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Jones Foster Litigation Shareholder, Robert Wilkins, Authors PBCBA Article on Ephemeral Messaging App Risks

Client Litigation Risks When Using Ephemeral Messaging Apps

By Robert W. Wilkins

According to Merriam-Webster’s dictionary, ephemeral means “lasting a very short time.” A number of messaging apps are designed for this very purpose — to allow messages and photos to self-destruct. SnapChat, Confide, Telegram, Hash, Signal, Wickr and an ever-growing number of similar messaging apps promote themselves based on both the power of their end-to-end encryption and their ability to disappear without a trace. For example, Confide is a self-destructing messaging app that deletes messages immediately upon opening. Confide promotes its app as “encrypted, ephemeral and screenshot proof.” It was the ephemeral messaging app of choice used by White House employees to cover their tracks during the hunt for “leakers.” Signal, which NSA whistleblower Edward Snowden once said he uses every day, allows disappearing messages to be managed by anyone in the conversation thread and a timer can be set to determine how long the message remains once opened. Not all of the disappearing claims are true. Signal warns users that its app is “not for situations where your contact is your adversary” since the recipient could always use another camera to take a photo of the screen before the message disappears. SnapChat’s “disappearing” messages claim was deemed false or misleading by the FTC resulting in a Consent Order being entered against it.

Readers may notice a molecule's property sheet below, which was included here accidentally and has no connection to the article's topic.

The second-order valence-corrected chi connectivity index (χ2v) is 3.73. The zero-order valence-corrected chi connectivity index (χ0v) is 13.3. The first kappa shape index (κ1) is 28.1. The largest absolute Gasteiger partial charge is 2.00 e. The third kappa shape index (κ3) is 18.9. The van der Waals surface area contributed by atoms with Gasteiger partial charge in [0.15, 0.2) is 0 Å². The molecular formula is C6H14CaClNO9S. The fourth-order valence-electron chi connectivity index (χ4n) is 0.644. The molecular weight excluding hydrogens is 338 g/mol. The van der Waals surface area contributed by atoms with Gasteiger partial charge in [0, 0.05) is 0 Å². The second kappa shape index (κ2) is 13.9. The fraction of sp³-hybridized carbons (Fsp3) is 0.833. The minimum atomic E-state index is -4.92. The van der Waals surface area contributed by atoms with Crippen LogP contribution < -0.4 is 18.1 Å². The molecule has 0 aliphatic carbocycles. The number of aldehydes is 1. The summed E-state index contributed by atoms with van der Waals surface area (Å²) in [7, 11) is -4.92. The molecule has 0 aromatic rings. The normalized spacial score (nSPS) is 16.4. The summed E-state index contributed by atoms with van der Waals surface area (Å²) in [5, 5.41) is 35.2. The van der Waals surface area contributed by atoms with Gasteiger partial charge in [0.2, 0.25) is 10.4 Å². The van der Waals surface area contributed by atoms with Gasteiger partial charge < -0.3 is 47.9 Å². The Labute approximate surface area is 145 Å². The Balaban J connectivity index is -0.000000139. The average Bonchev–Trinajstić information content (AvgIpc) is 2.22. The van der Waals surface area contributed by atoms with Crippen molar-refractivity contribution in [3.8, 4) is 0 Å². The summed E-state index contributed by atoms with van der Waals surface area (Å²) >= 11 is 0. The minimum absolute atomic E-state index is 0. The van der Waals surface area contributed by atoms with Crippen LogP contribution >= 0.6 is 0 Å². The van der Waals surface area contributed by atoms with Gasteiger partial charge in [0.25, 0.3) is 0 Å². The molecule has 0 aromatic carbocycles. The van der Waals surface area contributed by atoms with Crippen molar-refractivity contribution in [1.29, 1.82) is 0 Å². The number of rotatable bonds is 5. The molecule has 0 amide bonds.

Regardless of which messaging app is used, the essential purpose remains the same — to send and receive encrypted messages and avoid the preservation of the message and its content. While these apps are a great form of social media, they can be problematic in litigation.

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© 2020 Reprint permission from the Palm Beach County Bar Association. This article was originally published in the March 2020 PBCBA Bulletin. All rights reserved. 
 

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